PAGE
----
Essential UnderstandingsEssential Knowledge and Skills
Absolute value equations and inequalities can be used to model practical problems.
Solve absolute value equations in one variable algebraically and graphically, using a graphing calculator.
Solve absolute value inequalities in one variable algebraically and graphically.
Express the solutions to absolute value equations and inequalities in one variable graphically and as an algebraic inequality.
Graph absolute value equations in two variables.
Verify solutions to absolute value equations and inequalities in two variables, using a graphing calculator.Topic: Equations and Inequalities
Algebra II
Standard AII.6
The student will select, justify, and apply a technique to solve a quadratic equation over the set of complex numbers. Graphing calculators will be used for solving and for confirming the algebraic solutions.
Essential UnderstandingsEssential Knowledge and Skills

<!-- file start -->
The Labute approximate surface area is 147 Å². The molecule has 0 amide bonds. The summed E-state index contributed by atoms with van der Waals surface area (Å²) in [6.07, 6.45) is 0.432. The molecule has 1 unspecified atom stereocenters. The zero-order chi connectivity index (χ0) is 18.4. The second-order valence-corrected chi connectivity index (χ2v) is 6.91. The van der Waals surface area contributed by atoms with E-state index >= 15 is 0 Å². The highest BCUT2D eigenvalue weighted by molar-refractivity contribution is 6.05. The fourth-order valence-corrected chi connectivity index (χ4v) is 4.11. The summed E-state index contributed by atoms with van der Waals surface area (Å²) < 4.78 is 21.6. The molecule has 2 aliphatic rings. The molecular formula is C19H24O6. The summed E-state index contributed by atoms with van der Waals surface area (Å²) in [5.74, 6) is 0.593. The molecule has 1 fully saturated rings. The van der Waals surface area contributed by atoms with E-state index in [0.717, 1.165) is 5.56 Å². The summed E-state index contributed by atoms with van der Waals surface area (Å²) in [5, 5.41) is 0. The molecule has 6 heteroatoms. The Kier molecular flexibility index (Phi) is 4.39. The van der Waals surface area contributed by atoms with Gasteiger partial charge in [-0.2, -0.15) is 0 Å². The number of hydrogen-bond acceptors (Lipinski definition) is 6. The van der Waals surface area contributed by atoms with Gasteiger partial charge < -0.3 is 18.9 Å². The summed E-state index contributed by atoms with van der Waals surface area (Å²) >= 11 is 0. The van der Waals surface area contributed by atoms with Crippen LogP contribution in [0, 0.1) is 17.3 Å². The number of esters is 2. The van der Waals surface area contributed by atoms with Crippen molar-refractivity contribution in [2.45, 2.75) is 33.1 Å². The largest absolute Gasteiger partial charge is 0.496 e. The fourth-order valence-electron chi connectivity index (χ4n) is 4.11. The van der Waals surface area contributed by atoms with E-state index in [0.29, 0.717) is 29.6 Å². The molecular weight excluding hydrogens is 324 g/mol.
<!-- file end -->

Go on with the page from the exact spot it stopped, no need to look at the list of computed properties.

A quadratic equation whose graph does not intersect the x-axis has only complex solutions.
Complex solutions occur in pairs (conjugates).
The quadratic formula can be used to solve any quadratic equation.
Recognize a quadratic equation.
Select an appropriate strategy for solving a quadratic equation (factoring, using the quadratic formula, or graphing).
Solve a quadratic equation over the set of complex numbers.
Identify from a graph the real solutions to a quadratic equation.
Find the real roots of a quadratic equation, using a graphing calculator.Topic: Equations and Inequalities
Algebra II
Standard AII.7
The student will solve equations containing rational expressions and equations containing radical expressions algebraically and graphically. Graphing calculators will be used for solving and for confirming the algebraic solutions.
Essential UnderstandingsEssential Knowledge and Skills
A solution of an equation makes the equation true.
Equations can be solved in a variety of ways.